How Not to Save Money on Groceries: A Story

Now I’ve shown you my strategies for frugal grocery shopping. Last year, my local Ralph’s tried to circumvent my attempts. They redesigned the store and then held a grand re-opening. I was not impressed. In addition to the existing deli, floral counter, and fish counter, they added a meat counter, Coffee Bean, gourmet cheese and olive counter, and pharmacy.

How did they make room for all of this without increasing square footage? They took out some of the staple food items. That’s right, there are now giant islands of pre-packaged and processed food with way too much walking space between them and only five half-length aisles of the basic food products like canned goods, bread, and other low-dollar items. They left plenty of room for frozen goods, high-dollar organic foods, beverages, food storage supplies, junk food, and miscellaneous home goods.

Just about the only section that would be of use to me is the new meat counter. The basic packaged cheeses, like cheddar or feta, and other related items are now scattered in three sections of the store. The produce section looks lovely, but there seems to be less actual produce and more walking space.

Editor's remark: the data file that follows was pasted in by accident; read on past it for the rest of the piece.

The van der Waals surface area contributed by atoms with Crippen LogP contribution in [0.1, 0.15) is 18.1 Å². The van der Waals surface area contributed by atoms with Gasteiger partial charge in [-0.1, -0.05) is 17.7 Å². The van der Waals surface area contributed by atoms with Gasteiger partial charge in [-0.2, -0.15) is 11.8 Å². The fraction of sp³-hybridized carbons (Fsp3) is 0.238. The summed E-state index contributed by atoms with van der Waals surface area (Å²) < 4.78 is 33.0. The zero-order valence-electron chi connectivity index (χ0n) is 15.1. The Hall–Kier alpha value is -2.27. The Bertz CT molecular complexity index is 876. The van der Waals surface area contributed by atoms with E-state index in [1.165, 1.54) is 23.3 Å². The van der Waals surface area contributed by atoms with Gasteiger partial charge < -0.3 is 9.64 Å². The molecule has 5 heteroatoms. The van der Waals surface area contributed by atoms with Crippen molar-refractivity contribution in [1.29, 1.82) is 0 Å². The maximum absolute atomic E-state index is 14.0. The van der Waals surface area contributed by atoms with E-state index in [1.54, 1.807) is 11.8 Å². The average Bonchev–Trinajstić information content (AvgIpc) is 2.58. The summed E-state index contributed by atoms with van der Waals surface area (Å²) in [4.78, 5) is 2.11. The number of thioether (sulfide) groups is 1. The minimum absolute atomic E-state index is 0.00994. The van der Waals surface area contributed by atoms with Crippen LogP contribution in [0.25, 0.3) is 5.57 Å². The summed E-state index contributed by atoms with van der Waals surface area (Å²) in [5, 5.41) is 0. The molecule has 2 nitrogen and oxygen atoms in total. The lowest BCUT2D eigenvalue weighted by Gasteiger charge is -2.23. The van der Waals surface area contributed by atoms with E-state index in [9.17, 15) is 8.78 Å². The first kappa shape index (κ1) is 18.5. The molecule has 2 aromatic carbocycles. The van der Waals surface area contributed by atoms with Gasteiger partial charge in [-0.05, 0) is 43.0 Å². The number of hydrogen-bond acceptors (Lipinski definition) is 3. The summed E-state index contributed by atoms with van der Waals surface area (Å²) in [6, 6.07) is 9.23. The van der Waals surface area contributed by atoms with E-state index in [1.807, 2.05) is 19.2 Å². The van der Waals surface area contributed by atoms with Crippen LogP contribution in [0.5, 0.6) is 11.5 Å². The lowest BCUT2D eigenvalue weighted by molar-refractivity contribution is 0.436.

Why Don’t Grocery Stores Sell Groceries Anymore?

It seems to me that this Ralph’s isn’t particularly interested in being a grocery store anymore. It wants to be a giant convenience store selling everything you need in one place, but not selling all those staple items that actually keep the average family’s food costs down. They seem to be saying, “Why buy a loaf of bread and a jar of peanut butter when our deli will make you a giant sandwich for only $4.99? Why buy canned artichoke hearts when you can find an entire artichoke heart salad in our giant salad bar for only $6.99 a pound?”

I understand that grocery stores need to make money, and I do live in a neighborhood where a lot of people stop in to buy pre-made food, but there has to be something left for those of us who shop and prepare food the old-fashioned way.

What to Do If Your Grocery Store Changes

Fortunately, there’s another Ralph’s not too far away. It’s much bigger and still carries most of the stuff I need. It takes me a few extra minutes to get there and back, but it’s better than not finding what I need. I also switched most of my products to the farmer’s market and Trader Joe’s.

When you’re grocery store decides to stop selling groceries, no amount of complaining will fix the problem. (I tried. The employees tried. Ralph’s is set on this new, anti-food plan.) The best you can do is find another store.

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